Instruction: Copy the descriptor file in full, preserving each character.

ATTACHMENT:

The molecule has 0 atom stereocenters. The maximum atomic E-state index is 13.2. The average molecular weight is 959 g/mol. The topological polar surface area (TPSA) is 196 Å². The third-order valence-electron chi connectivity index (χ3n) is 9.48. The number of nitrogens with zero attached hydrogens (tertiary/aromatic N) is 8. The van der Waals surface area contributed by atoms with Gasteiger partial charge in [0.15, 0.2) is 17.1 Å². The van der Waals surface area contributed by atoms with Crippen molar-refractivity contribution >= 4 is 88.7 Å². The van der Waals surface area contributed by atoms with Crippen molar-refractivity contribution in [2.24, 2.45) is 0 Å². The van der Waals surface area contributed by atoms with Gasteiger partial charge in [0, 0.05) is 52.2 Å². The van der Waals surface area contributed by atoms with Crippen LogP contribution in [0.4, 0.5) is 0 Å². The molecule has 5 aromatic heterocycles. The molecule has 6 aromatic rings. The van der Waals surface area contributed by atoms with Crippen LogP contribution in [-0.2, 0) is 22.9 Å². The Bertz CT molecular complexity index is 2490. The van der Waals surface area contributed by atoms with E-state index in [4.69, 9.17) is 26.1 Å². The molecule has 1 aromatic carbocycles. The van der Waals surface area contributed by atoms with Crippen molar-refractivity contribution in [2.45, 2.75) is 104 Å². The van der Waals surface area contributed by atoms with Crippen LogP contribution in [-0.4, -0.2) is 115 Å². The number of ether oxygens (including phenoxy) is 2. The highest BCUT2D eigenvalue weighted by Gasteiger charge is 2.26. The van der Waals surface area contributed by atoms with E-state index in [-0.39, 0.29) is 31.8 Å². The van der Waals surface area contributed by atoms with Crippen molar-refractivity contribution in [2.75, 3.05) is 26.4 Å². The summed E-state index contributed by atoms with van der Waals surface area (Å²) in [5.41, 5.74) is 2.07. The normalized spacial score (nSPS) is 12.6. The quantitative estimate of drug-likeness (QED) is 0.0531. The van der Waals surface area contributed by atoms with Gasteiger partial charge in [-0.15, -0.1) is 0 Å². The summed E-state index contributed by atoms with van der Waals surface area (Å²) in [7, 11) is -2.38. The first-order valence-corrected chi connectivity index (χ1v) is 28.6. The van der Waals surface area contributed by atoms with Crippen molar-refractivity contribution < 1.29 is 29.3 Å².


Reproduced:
The molecule has 0 atom stereocenters. The maximum atomic E-state index is 13.2. The average molecular weight is 959 g/mol. The topological polar surface area (TPSA) is 196 Å². The third-order valence-electron chi connectivity index (χ3n) is 9.48. The number of nitrogens with zero attached hydrogens (tertiary/aromatic N) is 8. The van der Waals surface area contributed by atoms with Gasteiger partial charge in [0.15, 0.2) is 17.1 Å². The van der Waals surface area contributed by atoms with Crippen molar-refractivity contribution >= 4 is 88.7 Å². The van der Waals surface area contributed by atoms with Crippen molar-refractivity contribution in [2.24, 2.45) is 0 Å². The van der Waals surface area contributed by atoms with Gasteiger partial charge in [0, 0.05) is 52.2 Å². The van der Waals surface area contributed by atoms with Crippen LogP contribution in [0.4, 0.5) is 0 Å². The molecule has 5 aromatic heterocycles. The molecule has 6 aromatic rings. The van der Waals surface area contributed by atoms with Crippen LogP contribution in [-0.2, 0) is 22.9 Å². The Bertz CT molecular complexity index is 2490. The van der Waals surface area contributed by atoms with E-state index in [4.69, 9.17) is 26.1 Å². The molecule has 1 aromatic carbocycles. The van der Waals surface area contributed by atoms with Crippen molar-refractivity contribution in [2.45, 2.75) is 104 Å². The van der Waals surface area contributed by atoms with Crippen LogP contribution in [-0.4, -0.2) is 115 Å². The number of ether oxygens (including phenoxy) is 2. The highest BCUT2D eigenvalue weighted by Gasteiger charge is 2.26. The van der Waals surface area contributed by atoms with E-state index in [-0.39, 0.29) is 31.8 Å². The van der Waals surface area contributed by atoms with Crippen molar-refractivity contribution in [2.75, 3.05) is 26.4 Å². The summed E-state index contributed by atoms with van der Waals surface area (Å²) in [5.41, 5.74) is 2.07. The normalized spacial score (nSPS) is 12.6. The quantitative estimate of drug-likeness (QED) is 0.0531. The van der Waals surface area contributed by atoms with Gasteiger partial charge in [-0.15, -0.1) is 0 Å². The summed E-state index contributed by atoms with van der Waals surface area (Å²) in [7, 11) is -2.38. The first-order valence-corrected chi connectivity index (χ1v) is 28.6. The van der Waals surface area contributed by atoms with Crippen molar-refractivity contribution < 1.29 is 29.3 Å².